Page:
3 Stocks to Hold for the Next 20 Years

Markets Motley Fool

"When we own portions of outstanding businesses with outstanding
managements, our favorite holding period is forever."
--Warren Buffett

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Warren Buffett knows a thing or two about investing. That's why we Fools take his quotes as gospel when we're looking for stocks to buy.

Which companies do we think can be purchased today and then held for decades to come? We asked a team of investors to weigh in, and they picked General Motors (NYSE: GM)Wynn Resorts (NASDAQ: WYNN), and CommerceHub (NASDAQ: CHUBA).

A revamped giant set to thrive in a changing business

John Rosevear (General Motors): It might seem counterintuitive to choose an auto stock for the next 20 years. After all, we've heard a lot about how the auto industry -- or put another way, the business of personal mobility -- is about to change dramatically, thanks to new technologies.

But what if we knew which of today's automakers would thrive amid the changes? We can't know for certain, of course, but I like General Motors' chances better than most

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Why GM? CEO Mary Barra has the old Detroit giant out in front of those new technologies and the business models they enable. Consider this:

  • GM was the first to ship a long-range mass-market electric car, it's planning to launch at least 20 more over the next six years, and Barra promises that unlike the electric cars from certain other companies, GM's will be solidly profitable. 
  • GM has staked out a leadership position in autonomous-driving technology, with its own fully integrated solution set to deploy in ridesharing use in the near future.
  • Speaking of ridesharing, GM owns a big chunk of Lyft -- and it may be gearing up to launch its own proprietary service via its Maven car-sharing subsidiary.

How will GM pay for all that new technology? Right now -- and probably for quite a few years to come -- GM is making strong profits on big sales of well-regarded trucks and SUVs, not just in the U.S., but in China, too. Those profits fund a good dividend, yielding around 3.5% at current prices, that GM expects to be able to sustain through a recession.

Best of all, Wall Street is just now catching onto this story. GM's stock price has risen about 35% over the last six months, but it's still fairly cheap at about 7.5 times expected 2017 earnings. Give this one a close look.

The legend in gaming

Travis Hoium (Wynn Resorts): Steve Wynn has been the most influential person in the history of the gaming business, inventing the megaresort we know today. He redefined the Las Vegas Strip, built two iconic resorts in Macau, and now is building a multibillion-dollar casino near downtown Boston.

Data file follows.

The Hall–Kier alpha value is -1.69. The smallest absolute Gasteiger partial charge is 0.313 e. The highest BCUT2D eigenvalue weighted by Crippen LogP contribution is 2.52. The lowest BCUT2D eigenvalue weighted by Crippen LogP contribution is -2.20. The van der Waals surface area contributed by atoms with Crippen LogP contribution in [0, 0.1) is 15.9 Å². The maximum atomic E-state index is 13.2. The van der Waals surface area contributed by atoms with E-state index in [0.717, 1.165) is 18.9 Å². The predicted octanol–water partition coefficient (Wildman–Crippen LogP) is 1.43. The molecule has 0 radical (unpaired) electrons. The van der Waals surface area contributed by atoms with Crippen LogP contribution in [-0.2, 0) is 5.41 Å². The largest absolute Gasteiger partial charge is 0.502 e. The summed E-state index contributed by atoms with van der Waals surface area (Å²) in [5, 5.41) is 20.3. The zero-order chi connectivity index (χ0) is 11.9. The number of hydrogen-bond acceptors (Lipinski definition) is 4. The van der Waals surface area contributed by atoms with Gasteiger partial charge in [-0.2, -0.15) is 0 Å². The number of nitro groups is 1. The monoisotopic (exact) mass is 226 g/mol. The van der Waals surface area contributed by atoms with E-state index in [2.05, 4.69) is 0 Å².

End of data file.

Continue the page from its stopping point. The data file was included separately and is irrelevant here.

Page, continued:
The staying power of Wynn Resorts isn't necessarily about what the company will build next; it's about the durability of what's already been built. Macau's gaming industry has just six concessionaires, and Wynn is one of them. The company has a clear advantage in Macau's VIP market, which could generate as much as $2 billion in earnings before interest, taxes, depreciation, and amortization (EBITDA) annually when Wynn Palace fully ramps. Wynn Las Vegas is on the booming north end of The Strip, where a new arena and two new resorts are going in. Wynn Boston Harbor likely will be the only casino in Boston for the next 20 years. 

Wynn Resorts has a durable competitive advantage by virtue of its gaming licenses and real estate in Las Vegas, Macau, and Boston. That alone would make the stock a great investment to hold for the next 20 years. But growth opportunities may arise in Japan and other markets around the world, offering further upside. With all of the growth ahead, Wynn Resorts is a stock I'll be holding for a long time.

A major tailwind

Brian Feroldi (CommerceHub): Consumers are rapidly changing their buying habits toward online purchases. This shift is creating a huge challenge for brands and retailers that have built their businesses around in-store sales. As a result, nearly every retailer and consumer-facing brand out there is currently in a rush to build out its e-commerce presence. 

One company that's greatly benefiting from this e-commerce push is CommerceHub, which offers a cloud-based platform that connects suppliers, demand channels, and delivery services together under one roof. By signing onto the platform, companies like Wal-Mart, Best Buy, and Fossil gain quick access to critical back-office infrastructure that makes it easy for them to fulfill online customer orders. 

Given the likelihood that e-commerce sales will continue to grow, CommerceHub's business looks poised to thrive. What's more, CommerceHub already produces great margins and has reached profitability, so this isn't an unproven business, by any means.

The only knock against buying CommerceHub today is that Wall Street has priced its stock for growth. Trading at nearly 90 times trailing earnings, this stock has big expectations already priced in. However, CommerceHub has a proven business model and looks poised to deliver some serious growth over the next few decades. That's why I think the stock is still a great buy today.

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Brian Feroldi has no position in any of the stocks mentioned. John Rosevear owns shares of General Motors. Travis Hoium owns shares of Wynn Resorts. The Motley Fool owns shares of CommerceHub. The Motley Fool recommends Fossil Group. The Motley Fool has a disclosure policy.